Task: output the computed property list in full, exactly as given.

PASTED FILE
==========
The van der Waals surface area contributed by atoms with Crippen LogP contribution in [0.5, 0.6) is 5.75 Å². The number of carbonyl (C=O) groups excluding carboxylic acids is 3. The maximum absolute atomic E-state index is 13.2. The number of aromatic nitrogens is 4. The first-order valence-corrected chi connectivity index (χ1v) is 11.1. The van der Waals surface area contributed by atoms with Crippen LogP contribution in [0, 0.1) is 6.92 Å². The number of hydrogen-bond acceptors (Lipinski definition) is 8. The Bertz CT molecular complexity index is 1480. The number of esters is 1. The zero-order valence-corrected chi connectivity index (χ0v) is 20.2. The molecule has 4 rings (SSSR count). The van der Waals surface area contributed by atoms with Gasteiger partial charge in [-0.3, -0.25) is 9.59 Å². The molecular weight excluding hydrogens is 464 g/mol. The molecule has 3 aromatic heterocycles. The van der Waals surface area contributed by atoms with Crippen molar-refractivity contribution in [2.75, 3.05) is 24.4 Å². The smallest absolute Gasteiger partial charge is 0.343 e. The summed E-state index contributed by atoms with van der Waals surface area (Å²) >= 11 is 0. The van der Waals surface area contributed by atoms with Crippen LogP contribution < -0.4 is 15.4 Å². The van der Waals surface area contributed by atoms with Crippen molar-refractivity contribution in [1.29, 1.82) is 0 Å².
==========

The van der Waals surface area contributed by atoms with Crippen LogP contribution in [0.5, 0.6) is 5.75 Å². The number of carbonyl (C=O) groups excluding carboxylic acids is 3. The maximum absolute atomic E-state index is 13.2. The number of aromatic nitrogens is 4. The first-order valence-corrected chi connectivity index (χ1v) is 11.1. The van der Waals surface area contributed by atoms with Crippen LogP contribution in [0, 0.1) is 6.92 Å². The number of hydrogen-bond acceptors (Lipinski definition) is 8. The Bertz CT molecular complexity index is 1480. The number of esters is 1. The zero-order valence-corrected chi connectivity index (χ0v) is 20.2. The molecule has 4 rings (SSSR count). The van der Waals surface area contributed by atoms with Gasteiger partial charge in [-0.3, -0.25) is 9.59 Å². The molecular weight excluding hydrogens is 464 g/mol. The molecule has 3 aromatic heterocycles. The van der Waals surface area contributed by atoms with Crippen molar-refractivity contribution in [2.75, 3.05) is 24.4 Å². The smallest absolute Gasteiger partial charge is 0.343 e. The summed E-state index contributed by atoms with van der Waals surface area (Å²) >= 11 is 0. The van der Waals surface area contributed by atoms with Crippen LogP contribution < -0.4 is 15.4 Å². The van der Waals surface area contributed by atoms with Crippen molar-refractivity contribution in [1.29, 1.82) is 0 Å².